Inside Syria itself, the present situation is one of a triad of basic options. There are those who, for varying reasons, essentially support keeping the present regime in power. There are those who support a so-called Salafist outcome, in which some form of Sunni shar’ia law prevails. And there are those who want neither of these outcomes, working for an outcome in which the Baath regime is ousted but a Salafist regime is not installed in its place.
The icon is dead. Long live what? The world was treated in December 2013 to a celebration of Nelson Mandela’s funeral that was incredible. The elegies were never-ending. More heads of state and government, past and present, came to pay homage than any other funeral in history. There were to be sure some dissenting voices among commentators, but really very few. There was no doubt quite a bit of hypocrisy in the celebration, but there were also expressions of genuine grief and real appreciation for an extraordinary person. It was the last hurrah for someone that South Africans called Tata Madiba.
But now what? The reality for South Africa is that, whatever role Mandela played in the struggle against apartheid, then in the (re)construction of a nation, then in the passing of political power to others, he can play these roles no more. South Africa is now on its own, for better or worse – without the special grace afforded by a living icon. What are its present internal conflicts and its present geopolitical position? And what can we expect it to be in the coming decade or two?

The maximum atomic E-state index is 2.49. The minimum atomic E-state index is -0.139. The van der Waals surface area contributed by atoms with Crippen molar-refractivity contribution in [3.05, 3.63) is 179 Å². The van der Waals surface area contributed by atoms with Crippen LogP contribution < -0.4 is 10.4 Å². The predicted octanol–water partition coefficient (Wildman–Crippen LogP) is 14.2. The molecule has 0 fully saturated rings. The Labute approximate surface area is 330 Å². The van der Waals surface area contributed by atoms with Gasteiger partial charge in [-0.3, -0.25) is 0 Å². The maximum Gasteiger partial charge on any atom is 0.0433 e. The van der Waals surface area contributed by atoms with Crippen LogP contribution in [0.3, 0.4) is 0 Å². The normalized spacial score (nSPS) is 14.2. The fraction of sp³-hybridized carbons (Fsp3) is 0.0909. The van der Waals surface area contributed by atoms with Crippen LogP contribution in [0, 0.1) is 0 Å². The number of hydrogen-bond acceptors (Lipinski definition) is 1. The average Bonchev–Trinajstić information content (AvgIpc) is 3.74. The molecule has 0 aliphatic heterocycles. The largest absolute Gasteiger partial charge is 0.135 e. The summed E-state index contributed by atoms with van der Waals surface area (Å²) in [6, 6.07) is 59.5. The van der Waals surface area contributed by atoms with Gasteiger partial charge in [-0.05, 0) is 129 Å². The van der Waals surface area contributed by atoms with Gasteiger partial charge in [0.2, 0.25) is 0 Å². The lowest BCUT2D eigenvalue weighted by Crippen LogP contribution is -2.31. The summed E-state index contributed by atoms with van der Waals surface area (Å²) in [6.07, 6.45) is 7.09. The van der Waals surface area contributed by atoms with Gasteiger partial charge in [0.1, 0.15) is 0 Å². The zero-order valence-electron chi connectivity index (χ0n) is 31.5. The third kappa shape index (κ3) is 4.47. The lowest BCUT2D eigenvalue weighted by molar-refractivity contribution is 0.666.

Pres. Hamid Karzai of Afghanistan is not taken very seriously in the United States – not by the government, the media, or the general public. One good piece of evidence: On December 10, he gave a long interview to Le Monde that the journal published in full both in the original English and a French translation, and this quite detailed interview merited only one quote (of less than one sentence) in The New York Times.
This is all the more remarkable in that Karzai makes some very strong statements, quite at variance with what one reads in the American press. It is as though everyone assumes that Karzai’s statements are foolish or wrong-headed or inconsequential or mere negotiating tactics. No one seems to entertain the possibility that U.S. government statements can be foolish or wrong-headed or inconsequential or mere negotiating tactics.
In the last few years, France has asserted herself on the international scene in a very active way – first under President Nicolas Sarkozy and then even more under President François Hollande. She led the way among Western powers to intervene in Libya in order to oust Muammar Khaddafi. She has pushed the hardest line of all Western powers on Syria’s Bashar al-Assad. She has intervened unilaterally in Mali to stop the downward sweep of Islamic armed movements. Hollande was received virtually as a hero when he came recently to Israel because of his hard line on negotiations with Syria and with Iran. And now she has sent troops to try to restore order in the Central African Republic.
This is the same France which, ten years ago, was being pilloried by the United States Congress for its refusal to go along with U.S. intervention in Iraq, to the point that the food term “French fries” was publicly rejected in the United States. This is the same France that was regarded as far too pro-Palestinian by the Israelis. This is the same France that not so long ago publicly renounced the concept of “Françafrique” – France’s presumed duty to keep order in its ex-African colonies – as no longer appropriate behavior. What has happened to explain this turnaround?
Read a book...